Emily Speers Mears

  • Daniel Lefcourt, Reversal of Fortune, 2004.
    picks October 05, 2004

    “Mystery Achievement”

    The artists in “Mystery Achievement” are all master showmen. As indicated by the exhibition's title, the four pieces on display are deceptive: Through impressive feats of sleight of hand, they make complexity look easy. Frank Benson's contribution, a life-size sculpture of a mutant Galapagos turtle, has a plaster-colored softness and a slight, seasick tilt. In place of flippers and head, casts of the artist's hands protrude from under the shell, gesturing with a poignant expressiveness that makes the absence of realistic limbs even more abject. Daniel Lefcourt offers up a gorgeous painting of

  • View of “Power, Corruption and Lies.”
    picks June 29, 2004

    “Power, Corruption and Lies”

    Like the 1983 New Order album from which its title is borrowed, “Power, Corruption and Lies” throbs with staccato anger. Each work has been selected by its curators, Adam McEwen and Neville Wakefield, with a precision that reinforces this sense of contained rage. A Rudolf Stingel wall-to-wall carpet introduces the show: Oil-slick black and spiky, it covers the entire floor and aggressively unbalances the room’s otherwise refined atmosphere. Similarly taut critiques reverberate throughout. In Nobuyoshi Araki's Untitled (The Imperial Family), 1973, the portrait is mottled as though directly

  • John Giorno, 2002.
    picks June 09, 2004

    John Giorno

    John Giorno’s short, brilliant trip of a poem for the Swiss Institute’s latest answering-machine "exhibition” evokes a strong sense of place—which is impressive, considering the disembodied nature of the work. The novelty of these telephonic shows (this is part two of an ongoing SI series) hasn’t worn off since Giorno came up with the concept of Dial-a-Poem in the '70s, and the convenience of not having to leave your home/office/beach house to hear his latest is as enormously appreciated as ever. But wherever you’re calling from, Giorno’s glorious, broad Noo Yoik accent places you smack-bang in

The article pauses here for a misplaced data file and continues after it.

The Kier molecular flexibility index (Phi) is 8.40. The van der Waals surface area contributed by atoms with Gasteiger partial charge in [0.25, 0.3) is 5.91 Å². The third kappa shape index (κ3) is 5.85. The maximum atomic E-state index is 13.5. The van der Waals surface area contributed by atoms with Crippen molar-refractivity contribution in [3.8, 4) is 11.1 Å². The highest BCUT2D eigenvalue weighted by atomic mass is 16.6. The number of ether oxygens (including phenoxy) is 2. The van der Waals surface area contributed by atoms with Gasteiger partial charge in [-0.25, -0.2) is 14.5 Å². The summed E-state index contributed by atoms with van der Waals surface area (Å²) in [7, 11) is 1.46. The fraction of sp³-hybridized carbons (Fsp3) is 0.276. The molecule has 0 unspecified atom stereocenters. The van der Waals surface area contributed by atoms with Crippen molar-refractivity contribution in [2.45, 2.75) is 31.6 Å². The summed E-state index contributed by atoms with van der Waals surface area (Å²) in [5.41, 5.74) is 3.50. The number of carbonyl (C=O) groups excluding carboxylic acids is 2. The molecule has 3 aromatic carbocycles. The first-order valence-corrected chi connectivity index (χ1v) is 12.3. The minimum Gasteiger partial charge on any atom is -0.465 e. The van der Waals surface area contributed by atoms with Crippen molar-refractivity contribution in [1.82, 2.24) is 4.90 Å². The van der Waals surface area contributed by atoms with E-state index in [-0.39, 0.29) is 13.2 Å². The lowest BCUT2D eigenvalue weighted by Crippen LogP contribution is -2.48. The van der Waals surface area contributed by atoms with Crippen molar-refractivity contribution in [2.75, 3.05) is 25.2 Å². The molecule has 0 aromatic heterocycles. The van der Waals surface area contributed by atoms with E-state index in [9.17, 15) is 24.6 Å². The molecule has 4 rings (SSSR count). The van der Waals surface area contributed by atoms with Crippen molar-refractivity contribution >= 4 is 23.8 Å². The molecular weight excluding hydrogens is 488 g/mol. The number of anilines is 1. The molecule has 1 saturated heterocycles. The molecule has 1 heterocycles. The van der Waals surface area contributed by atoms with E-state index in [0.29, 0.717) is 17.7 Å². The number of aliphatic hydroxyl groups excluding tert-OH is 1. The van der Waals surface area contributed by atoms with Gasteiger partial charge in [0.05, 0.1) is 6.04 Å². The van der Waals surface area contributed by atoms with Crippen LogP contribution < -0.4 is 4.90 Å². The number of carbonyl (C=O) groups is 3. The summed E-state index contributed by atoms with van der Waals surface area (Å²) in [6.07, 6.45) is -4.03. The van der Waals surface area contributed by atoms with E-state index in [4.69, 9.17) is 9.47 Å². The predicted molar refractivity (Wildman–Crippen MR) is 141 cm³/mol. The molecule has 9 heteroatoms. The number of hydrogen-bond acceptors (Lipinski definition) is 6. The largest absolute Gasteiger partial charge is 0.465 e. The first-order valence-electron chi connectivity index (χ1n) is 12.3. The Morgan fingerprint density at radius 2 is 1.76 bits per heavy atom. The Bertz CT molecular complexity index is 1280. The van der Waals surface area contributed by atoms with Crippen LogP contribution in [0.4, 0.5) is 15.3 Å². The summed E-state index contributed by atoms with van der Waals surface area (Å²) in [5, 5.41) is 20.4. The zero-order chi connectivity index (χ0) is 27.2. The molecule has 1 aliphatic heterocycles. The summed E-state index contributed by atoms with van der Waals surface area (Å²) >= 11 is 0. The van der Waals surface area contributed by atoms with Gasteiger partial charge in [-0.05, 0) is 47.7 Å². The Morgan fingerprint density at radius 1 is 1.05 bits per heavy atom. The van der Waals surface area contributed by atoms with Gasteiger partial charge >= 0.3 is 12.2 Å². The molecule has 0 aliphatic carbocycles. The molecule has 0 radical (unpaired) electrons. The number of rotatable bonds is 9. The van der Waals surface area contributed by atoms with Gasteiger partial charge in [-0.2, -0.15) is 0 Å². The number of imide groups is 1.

• Farbtest, Die Rote Fahne II (Color Test, the Red Flag II), 2002.
    picks June 04, 2004

    Felix Gmelin

    While his distinctive methods of questioning historicity are already well established in Europe, this is Felix Gmelin's first exhibition in New York. His video installation Farbtest, Die Rote Fahne II (Color Test, the Red Flag II), 2002, shown to great acclaim at the last Venice Biennale, is now on view at Maccarone, Inc. alongside newer, equally thoughtful works. In one, Gmelin projects two found films—a 1974 propagandist documentary about Maoist education and a 1967 hippie celebration of the positive effects of drug use—but switches their soundtracks, conflating the two narratives

  • A God, 2004.
    picks May 25, 2004

    Ashley Bickerton

    Defining for itself a singular existence on the borders between sculpture and painting, and between narrative and its disruption, Ashley Bickerton’s startling recent work is made on wooden pallets that curve away from the wall and are carved with holes that allude to the perforated ozone layer and suggest the work's own potential disintegration. Bickerton binds worn objects found on the beach—flip-flops, Budweiser cans, a Johnson’s baby powder container—to these painting/sculpture combines. Nature’s more gracious creations—driftwood and skulls—creep through the holes. These things,

  • View of “Josh Smith,” 2004.
    picks May 04, 2004

    Josh Smith

    For years, Josh Smith has been making abstract paintings on which he emblazons his own name, and while this conceit may seem conceited, the effect is the opposite. Rather than coming across as aggressive self-advertisements, his canvases are relaxed to the point of messiness. In the best work here—New Swamp Thing, 2004—his name is partially obscured by a patch of red checkers that seems to grow out of the bottom-left corner of the canvas; elsewhere, the calligraphic curves of his lettering appear to be on the verge of breaking down into scribbles. His palette is nicely murky, as if